# Tag Info

26

It's an interesting question. I particularly agree with the $\mathbb{Q}-\mathbb{P}$ dichotomy mentioned by many. I would add to the other answers that, come to think of it, the Black-Scholes postulated Geometric Brownian Motion could be interpreted as an AR(1) process on the logarithm of the stock price as you discretise the SDE from which it is a solution,...

14

There are few things to consider. Trading moves the price, to minimize market impact and maximize return it is generally optimal to split an order in several child orders. See the Kyle model. Splitting optimally dependents on specific assumptions that you make. The simplest (and first) approach is that of Berstsimas and Lo (Optimal Control of Execution ...

14

I think you need to differentiate between Q-quants vs P-quants. The former might not use Econometrics, but P-quants use them a lot.

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Traditional econometric (time series) models are of little or no value in forecasting market prices for purposes of "making money", i.e, generating excess return over a benchmark in an asset management setting. They have some limited value in strategic and tactical asset allocation. The ineffectiveness of time-series modeling in asset management stems ...

10

There are many different ways a pricing model can be better : It can allow to reproduce the observed market price (Fit criterion) It takes into account a specific recognized behaviour of the underlying S, say the forward smile dynamic. If you write a product whose value is mostly derived from said behaviour, you dont want to miss that aspect. (Don't fill ...

9

GARCH will work if volume has memory with some decay. AR will work if volume has mean reversion properties. Both of these are empirical questions and depend on the market. You should also consider if there are seasonal (day-of-week, monthly, quarterly effects) in which case you would want to add dummy variables. MA models will work well if volume behaves ...

9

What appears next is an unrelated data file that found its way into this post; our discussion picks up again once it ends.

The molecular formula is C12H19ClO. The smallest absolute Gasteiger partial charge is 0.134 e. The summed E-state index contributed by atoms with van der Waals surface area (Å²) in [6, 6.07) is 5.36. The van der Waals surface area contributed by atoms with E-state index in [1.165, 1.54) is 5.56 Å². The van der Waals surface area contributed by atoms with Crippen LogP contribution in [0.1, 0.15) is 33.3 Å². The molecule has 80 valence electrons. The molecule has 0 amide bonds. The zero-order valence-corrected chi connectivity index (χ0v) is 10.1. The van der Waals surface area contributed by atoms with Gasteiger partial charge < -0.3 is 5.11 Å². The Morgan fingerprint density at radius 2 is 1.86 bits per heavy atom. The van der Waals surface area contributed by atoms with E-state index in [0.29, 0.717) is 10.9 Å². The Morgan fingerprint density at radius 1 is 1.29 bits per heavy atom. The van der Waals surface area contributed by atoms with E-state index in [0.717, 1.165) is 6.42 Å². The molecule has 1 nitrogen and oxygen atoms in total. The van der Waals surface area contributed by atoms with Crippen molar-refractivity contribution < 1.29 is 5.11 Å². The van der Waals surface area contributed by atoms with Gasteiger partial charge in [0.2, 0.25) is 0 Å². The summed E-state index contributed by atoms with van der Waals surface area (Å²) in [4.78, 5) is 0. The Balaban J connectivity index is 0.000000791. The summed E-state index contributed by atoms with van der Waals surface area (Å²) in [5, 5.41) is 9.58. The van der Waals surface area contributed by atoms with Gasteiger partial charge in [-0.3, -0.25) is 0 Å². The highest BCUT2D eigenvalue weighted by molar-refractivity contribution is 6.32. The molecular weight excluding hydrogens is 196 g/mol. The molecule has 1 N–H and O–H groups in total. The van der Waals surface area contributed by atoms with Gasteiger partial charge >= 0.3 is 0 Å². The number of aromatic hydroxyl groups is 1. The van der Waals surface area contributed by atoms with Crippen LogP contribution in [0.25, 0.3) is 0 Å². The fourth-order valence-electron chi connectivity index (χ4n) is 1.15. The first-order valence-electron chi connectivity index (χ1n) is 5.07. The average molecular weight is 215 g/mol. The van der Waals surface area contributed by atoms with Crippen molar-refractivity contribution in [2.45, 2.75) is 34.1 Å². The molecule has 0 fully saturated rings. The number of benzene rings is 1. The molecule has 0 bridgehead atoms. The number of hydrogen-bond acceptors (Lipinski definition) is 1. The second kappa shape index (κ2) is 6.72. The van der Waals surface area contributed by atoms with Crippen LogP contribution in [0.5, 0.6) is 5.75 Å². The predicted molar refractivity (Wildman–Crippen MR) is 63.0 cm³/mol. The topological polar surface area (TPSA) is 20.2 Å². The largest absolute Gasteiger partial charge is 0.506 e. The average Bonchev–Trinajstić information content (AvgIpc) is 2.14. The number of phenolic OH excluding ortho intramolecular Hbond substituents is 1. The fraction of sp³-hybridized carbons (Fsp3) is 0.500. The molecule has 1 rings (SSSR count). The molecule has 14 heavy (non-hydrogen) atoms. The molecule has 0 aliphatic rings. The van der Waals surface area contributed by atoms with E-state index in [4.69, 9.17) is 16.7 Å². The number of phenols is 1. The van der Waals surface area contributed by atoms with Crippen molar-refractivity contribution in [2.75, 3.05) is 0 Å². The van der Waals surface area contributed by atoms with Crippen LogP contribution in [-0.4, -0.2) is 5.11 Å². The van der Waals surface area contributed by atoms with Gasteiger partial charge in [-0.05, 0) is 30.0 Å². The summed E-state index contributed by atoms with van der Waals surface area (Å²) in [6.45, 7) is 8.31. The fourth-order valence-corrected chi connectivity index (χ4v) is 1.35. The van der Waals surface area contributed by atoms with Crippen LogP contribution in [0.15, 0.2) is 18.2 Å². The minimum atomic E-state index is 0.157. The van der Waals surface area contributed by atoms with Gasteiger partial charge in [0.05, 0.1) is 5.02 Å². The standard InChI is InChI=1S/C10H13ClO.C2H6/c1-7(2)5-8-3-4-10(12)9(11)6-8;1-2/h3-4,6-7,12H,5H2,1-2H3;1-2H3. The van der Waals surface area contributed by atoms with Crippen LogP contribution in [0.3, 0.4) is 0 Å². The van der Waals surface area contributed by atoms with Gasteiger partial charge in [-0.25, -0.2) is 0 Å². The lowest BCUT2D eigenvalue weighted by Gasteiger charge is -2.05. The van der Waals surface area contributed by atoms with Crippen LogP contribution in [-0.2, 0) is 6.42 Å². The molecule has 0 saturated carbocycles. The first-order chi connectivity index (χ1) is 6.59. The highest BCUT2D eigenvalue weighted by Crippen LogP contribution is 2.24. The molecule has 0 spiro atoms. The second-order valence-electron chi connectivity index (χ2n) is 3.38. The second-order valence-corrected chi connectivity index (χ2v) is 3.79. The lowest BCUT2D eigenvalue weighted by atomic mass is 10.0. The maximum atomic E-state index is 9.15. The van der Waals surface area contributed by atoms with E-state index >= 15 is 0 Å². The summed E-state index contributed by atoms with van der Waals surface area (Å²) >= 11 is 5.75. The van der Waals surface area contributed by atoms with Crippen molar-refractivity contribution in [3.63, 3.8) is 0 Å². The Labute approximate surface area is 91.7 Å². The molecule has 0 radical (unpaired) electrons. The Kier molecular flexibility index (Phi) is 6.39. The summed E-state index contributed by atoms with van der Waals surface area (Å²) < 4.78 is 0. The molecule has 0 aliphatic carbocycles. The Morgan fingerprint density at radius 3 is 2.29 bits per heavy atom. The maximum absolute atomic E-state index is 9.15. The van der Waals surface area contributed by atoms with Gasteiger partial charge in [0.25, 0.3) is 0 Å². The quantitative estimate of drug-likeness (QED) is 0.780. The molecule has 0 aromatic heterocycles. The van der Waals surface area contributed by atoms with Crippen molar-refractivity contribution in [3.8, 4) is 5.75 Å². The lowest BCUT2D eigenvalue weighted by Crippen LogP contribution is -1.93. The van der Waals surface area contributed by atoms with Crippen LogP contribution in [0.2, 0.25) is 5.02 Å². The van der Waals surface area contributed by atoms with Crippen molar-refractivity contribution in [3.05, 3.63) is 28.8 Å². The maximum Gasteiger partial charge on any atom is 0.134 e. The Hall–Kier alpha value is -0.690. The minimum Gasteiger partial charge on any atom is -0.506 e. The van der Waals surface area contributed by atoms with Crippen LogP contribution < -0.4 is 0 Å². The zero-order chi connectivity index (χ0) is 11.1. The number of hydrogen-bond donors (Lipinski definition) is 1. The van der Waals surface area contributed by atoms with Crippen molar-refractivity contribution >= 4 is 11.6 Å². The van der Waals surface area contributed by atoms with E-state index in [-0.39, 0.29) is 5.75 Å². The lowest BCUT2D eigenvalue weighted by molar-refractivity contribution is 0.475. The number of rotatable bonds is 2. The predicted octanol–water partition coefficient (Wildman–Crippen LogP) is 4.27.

To recover the Black-Scholes pricing equation, you should first express the standard normal cdf in terms of its characteristic function analogous to the Heston solution: $$N(x) = \frac{1}{2} - \frac{1}{\pi} \int_0^{\infty} Re [\frac{e^{-i\phi x} f(\phi)}{i\phi}] d\phi$$ where $f(\phi)$ is the characteristic function of the standard normal distribution: $$... 9 The best paper is probably Relative Volume as a Doubly Stochastic Binomial Point Process - James Mcculloch. In this paper the volume is modelled via a Point Process, and theoretical laws are derived (with confident intervals, etc). And we put elements about this in Market Microstructure in Practice, Chap 2.1. Volume curves are analyzed, not only during the ... 8 Attilio Meucci does some very interesting things with PCA. See e.g. his paper on managing diversification which makes heavy use of it (and explains it very intuitively along the way): Managing Diversification by Attilio Meucci 8 Fourier methods use sine and cosine functions, and are used in calculating option prices, VaR, time series analysis etc. It is an alternative process for doing many things in finance. Some links Fourier Methods in trading on StackExchange and Wiki 7 The investor's holdings is a consequence of an investor's utility function interacting with the investor's perceived trading opportunity subject to constraints. (Indeed, the Kelly criterion is also utility maximizing.) We produced trades by re-balancing -- that is to say, we have new expectations of alpha or risk and the optimal portfolio net of these ... 7 In the way that you have posed the question, I would say that we are here discussing a derivative-pricing model rather than a predictive model. That's an important distinction because a predictive model would be assessed by its ability to generate money. In contrast, I think of derivative pricing as a fancy way of doing interpolation/extrapolation on ... 7 Aleš Černý has very simple examples in his book. Alternatively, this paper seems to recap part of the chapter on Fourier series: Introduction to Fast Fourier Transform in Finance - Aleš Černý 7 One can use the Karhunen–Loève expansion to approximate a trajectory of a Wiener Process, which can be used to model the evolvement of returns in time. (http://en.wikipedia.org/wiki/Karhunen%E2%80%93Lo%C3%A8ve_theorem#The_Wiener_process) Though the Karhunen–Loève expansion has theoretical advantages to other variants to generate a trajectory of a Wiener ... 7 To provide a straight forward answer: It is not a good model. It never was, it never will be. Until we all do not come up with a better model that provides better modeling accuracy while it is equally intuitive and makes similarly simplifying assumptions the BS model with its geometric brownian motion component is here to stay. It actually does not matter ... 7 Having thought about this I think the following reason is also important and wasn't mentioned so far: When you look at the inner working of this whole class of econometric models it all boils down to the following: It is possible (under some reasonable assumptions) to express any MA(q) model as an AR(\infty) model (and vice-versa for expressing AR(p) ... 6 From an academic viewpoint you do not have a lot of choices: The Rosenbaum-Robert approach, the price model with uncertainty zones is a model of trades and duration between trades (implicitly). It is worthwhile to try it. You can also use an Hawkes process, it will have the nice effect of capturing clustering effects on trades. if you want to use ... 6 I assume you're using returns to compute beta, not the prices. And yes, remove the "jumps", though this should happen automatically since you're looking only at intraday returns. One final piece of advice: you'll get more meaningful results if you smooth the returns via a moving average. 6 You could try using the Gaussian Affine Term Structure Models (GATSM), with the right boundary conditions to stop rates being negative (in the style of their Black implementation). See, for example, Monika Piazzesi, the "Affine Term Structure Models" if you want to enter/modify the basis or the work of Krippner, for example "Measuring the stance of monetary ... 6 I have honestly not come across a good book (or good enough review to make me buy the book) on Fund Transfer Pricing. While it is not my career focus, I had to familiarize myself a bit with the topic because of certain requirements involving funding trading operations and the performance of funding specific operations. Personally I would recommend the ... 6 When the pdf of a distribution is not known analytically, it's common to compute by taking the inverse Fourier transform of its characteristic function. The same idea applies here. Consider the discounted expectation formula of a European option$$V (S,\tau) = e^{-r\tau} \mathbb{E}_{x_0} [\theta(x_T)] $$. for log prices x and time to expiry \tau=T-t. In ... 6 If at first you don't have a model at all, then geometric Brownian motion is not bad. As others before me said: log-returns are normally distributed in this model. This is debatable and there are times and markets where this is not true. There is more than enough research about this. But why is a model based on Brownian motion not that bad? The reason is ... 6 MIDAS is useful when you have a low frequency series and you want to include high frequency data in the regression. So for instance, if you want to forecast quarterly GDP data and want to include daily S&P 500 data as a regressor instead of just using the quarter end value of S&P 500. Usually we assume that the causality runs from S&P 500 to ... 6 My answer is very much in the spirit of Kiwiakos' answer. E.g. in this paper (where I am one of the coauthors) we use VMA (vector moving average) models (in the multivariate case) and AR models in the univariate case to calculate proper scaling of volatility or its contributions if there are (cross-) auto-correlations. This happens in the P world due to ... 5 Since you mention beta, I assume you're familiar with the capital asset pricing model (CAPM). The concept is that an asset's expected returns are linearly correlated with the market's returns. Of course, there are other ways "normalize" returns, as you put it. We can extend CAPM with Fama-French, which adds market cap and relative value to the equation. ... 5 Might be a bit overlapping with nicolas' answers, but here it goes: Id say you would have to look at the prediction-power of the model at hand. What if you do a backtest where you set a time t in the future? Set a price range for the stock at time t, and check with market data how often the price have been within the range. Then, for each model calculate ... 5 Yes, there is a software application that you can purchase for 39.99 which stores all your tick data in a highly compressed format while still allowing maximum throughput and lowest latency data queries that I have ever seen. The package provides APIs to all languages under the sun but because they have a special sale going on it comes with the complete ... 5 Let's first restate the formula of the beta of a portfolio P relative to a benchmark B:$$\beta_P=\frac{Cov(r_P,r_B)}{Var(r_B)}  As chrisaycock said in his comment, the key thing to understand is that the beta is a statistical measure computed relative to a benchmark. Hence, I believe that the real question you should be asking is: Which benchmark ...